Black holes located in dwarf galaxies usually stop star formation, but now one has been seen seeding new stars through a huge plume of ionised gas
19 January 2022
A black hole at the centre of a dwarf galaxy has birthed new stars by expelling jets of gas hundreds of light years wide.
Astronomers have observed supermassive black holes creating star-forming regions before, but until now it was thought that all black holes residing in dwarf galaxies, which contain a billion stars or less, seemed to hinder star formation.
Zachary Schutte at Montana State University and his colleagues observed the black hole in a dwarf galaxy called Hen 2-10 spewing out a plume of ionised gas nearly 500 light years long, stretching from the galactic centre to a cloud of gas on the galaxy’s edge where stars were forming.
Schutte and his team used the Hubble Space Telescope to observe and carry out spectroscopy on the dim dwarf galaxy, which is about 34 million light years away in the constellation Pyxis.
Astronomers are interested in dwarf galaxies like Hen 2-10 because they could be similar to the galaxies found in the very early universe. If the laws governing galaxy evolution haven’t changed, understanding how these galaxies form new stars could tell us how galaxies like our own Milky Way might have first evolved.
“Any time that we find new interactions between [black holes] and their host galaxies, especially in dwarf galaxies like this, it speaks to possible ways stars were formed and how galaxies grew in the early universe,” says Schutte.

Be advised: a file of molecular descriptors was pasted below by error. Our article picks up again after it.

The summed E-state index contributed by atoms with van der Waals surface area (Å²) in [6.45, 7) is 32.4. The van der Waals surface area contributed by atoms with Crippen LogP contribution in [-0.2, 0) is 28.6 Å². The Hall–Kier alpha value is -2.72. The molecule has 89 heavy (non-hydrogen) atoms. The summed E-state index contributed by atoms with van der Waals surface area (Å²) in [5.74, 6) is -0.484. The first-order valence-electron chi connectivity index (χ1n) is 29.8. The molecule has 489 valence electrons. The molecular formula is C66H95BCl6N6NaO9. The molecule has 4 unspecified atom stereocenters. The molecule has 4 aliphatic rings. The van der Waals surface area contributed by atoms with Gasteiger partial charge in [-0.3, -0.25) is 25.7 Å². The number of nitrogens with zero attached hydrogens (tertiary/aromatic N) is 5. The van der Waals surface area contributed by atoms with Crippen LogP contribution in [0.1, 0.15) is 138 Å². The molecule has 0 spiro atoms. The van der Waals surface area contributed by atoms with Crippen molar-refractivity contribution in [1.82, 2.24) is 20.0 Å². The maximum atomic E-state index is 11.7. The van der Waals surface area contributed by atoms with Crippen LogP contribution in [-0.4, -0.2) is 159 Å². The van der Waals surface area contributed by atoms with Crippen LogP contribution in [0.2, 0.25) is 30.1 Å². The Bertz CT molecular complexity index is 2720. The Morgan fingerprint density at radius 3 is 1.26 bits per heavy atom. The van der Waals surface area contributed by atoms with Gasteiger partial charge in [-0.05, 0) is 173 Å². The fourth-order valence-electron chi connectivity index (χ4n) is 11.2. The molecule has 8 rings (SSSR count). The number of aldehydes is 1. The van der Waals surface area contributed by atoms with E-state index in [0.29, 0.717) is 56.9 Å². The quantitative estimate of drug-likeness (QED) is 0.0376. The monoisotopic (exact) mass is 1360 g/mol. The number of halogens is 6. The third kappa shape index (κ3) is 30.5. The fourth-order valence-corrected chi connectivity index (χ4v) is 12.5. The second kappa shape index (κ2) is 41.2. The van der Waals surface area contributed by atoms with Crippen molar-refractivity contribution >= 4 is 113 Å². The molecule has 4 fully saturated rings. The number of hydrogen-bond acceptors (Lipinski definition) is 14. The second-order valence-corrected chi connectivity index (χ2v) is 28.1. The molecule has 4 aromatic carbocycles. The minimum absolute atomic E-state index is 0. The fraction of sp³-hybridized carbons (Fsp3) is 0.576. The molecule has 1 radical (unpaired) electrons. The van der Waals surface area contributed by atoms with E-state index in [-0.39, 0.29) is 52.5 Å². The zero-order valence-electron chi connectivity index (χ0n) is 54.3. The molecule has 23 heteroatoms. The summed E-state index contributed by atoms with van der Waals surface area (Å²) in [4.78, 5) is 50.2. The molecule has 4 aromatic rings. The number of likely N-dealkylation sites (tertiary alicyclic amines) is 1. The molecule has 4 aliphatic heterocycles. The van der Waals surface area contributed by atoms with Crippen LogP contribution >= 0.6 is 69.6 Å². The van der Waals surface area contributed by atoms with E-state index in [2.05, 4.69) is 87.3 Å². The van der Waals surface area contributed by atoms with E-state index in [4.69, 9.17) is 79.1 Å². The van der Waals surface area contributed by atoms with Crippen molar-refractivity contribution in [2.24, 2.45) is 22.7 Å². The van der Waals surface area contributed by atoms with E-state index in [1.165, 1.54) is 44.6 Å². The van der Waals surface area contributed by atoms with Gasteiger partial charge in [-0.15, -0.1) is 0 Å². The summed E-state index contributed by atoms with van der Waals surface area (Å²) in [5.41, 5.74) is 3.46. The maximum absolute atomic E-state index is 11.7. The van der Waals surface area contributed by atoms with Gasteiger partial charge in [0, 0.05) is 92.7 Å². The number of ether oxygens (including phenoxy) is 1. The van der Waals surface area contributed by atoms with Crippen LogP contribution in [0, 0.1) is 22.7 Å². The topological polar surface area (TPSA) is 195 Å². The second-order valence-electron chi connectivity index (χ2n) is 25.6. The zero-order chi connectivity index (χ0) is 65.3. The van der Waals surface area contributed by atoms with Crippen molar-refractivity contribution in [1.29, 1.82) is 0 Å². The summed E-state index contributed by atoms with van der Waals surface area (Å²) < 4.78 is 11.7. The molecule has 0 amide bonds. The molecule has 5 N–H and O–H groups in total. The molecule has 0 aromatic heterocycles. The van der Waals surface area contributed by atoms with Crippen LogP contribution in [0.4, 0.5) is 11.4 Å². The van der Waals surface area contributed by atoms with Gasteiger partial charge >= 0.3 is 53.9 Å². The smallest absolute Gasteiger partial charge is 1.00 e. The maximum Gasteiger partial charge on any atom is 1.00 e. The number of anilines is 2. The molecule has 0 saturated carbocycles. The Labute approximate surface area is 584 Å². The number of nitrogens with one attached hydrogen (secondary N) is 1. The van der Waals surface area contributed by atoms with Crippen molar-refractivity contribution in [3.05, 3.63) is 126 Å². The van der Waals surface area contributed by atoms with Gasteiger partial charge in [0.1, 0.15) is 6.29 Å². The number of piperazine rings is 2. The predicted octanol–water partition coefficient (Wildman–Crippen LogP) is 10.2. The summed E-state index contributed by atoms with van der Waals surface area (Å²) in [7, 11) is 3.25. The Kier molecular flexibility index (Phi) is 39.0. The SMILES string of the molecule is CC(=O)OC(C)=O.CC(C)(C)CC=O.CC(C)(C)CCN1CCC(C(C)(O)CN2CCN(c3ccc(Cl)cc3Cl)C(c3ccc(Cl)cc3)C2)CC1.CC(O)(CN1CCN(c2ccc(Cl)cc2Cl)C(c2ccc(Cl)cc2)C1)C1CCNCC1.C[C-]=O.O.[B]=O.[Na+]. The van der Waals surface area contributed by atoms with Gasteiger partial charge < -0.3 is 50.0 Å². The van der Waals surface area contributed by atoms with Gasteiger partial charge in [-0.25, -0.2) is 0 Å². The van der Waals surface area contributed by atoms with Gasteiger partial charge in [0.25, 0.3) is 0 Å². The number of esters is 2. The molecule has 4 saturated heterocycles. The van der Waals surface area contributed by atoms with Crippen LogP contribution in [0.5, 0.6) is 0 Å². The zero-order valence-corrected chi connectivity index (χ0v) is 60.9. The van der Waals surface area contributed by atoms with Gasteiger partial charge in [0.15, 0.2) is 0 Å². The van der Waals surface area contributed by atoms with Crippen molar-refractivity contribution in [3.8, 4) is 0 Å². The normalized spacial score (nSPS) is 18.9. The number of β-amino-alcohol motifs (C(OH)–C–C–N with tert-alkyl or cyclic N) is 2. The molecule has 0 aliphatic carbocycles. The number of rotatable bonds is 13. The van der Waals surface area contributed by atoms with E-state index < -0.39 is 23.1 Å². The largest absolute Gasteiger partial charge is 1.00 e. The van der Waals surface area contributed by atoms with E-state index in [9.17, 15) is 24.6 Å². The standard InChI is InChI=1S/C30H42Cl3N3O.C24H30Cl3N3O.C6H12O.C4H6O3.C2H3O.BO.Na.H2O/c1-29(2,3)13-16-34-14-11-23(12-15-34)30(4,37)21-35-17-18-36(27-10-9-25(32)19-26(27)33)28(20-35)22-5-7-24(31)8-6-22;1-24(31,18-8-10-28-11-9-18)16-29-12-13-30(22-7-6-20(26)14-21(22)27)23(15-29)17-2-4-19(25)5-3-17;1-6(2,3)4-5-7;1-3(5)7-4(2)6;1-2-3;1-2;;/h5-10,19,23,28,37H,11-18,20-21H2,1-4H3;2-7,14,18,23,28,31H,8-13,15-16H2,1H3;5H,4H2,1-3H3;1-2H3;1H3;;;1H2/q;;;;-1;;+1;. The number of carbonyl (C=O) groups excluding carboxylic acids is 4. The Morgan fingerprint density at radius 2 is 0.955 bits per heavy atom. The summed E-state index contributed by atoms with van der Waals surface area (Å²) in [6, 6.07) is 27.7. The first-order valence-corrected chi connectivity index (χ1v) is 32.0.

Many dwarf galaxies are so dim that it can be difficult to distinguish whether there is a black hole or a supernova in the centre. But the high-resolution method that Schutte and his team used for Hen 2-10 resulted in strong evidence of a black hole, providing a potential road map for imaging other dwarf galaxies.
“It’s a real breakthrough because it allows us to say with confidence that it is a [black hole] source as opposed to a supernova,” says Joanna Piotrowska at the University of Cambridge. “That is a major step in this puzzle.”
Journal reference: Nature, DOI: 10.1038/s41586-021-04215-6
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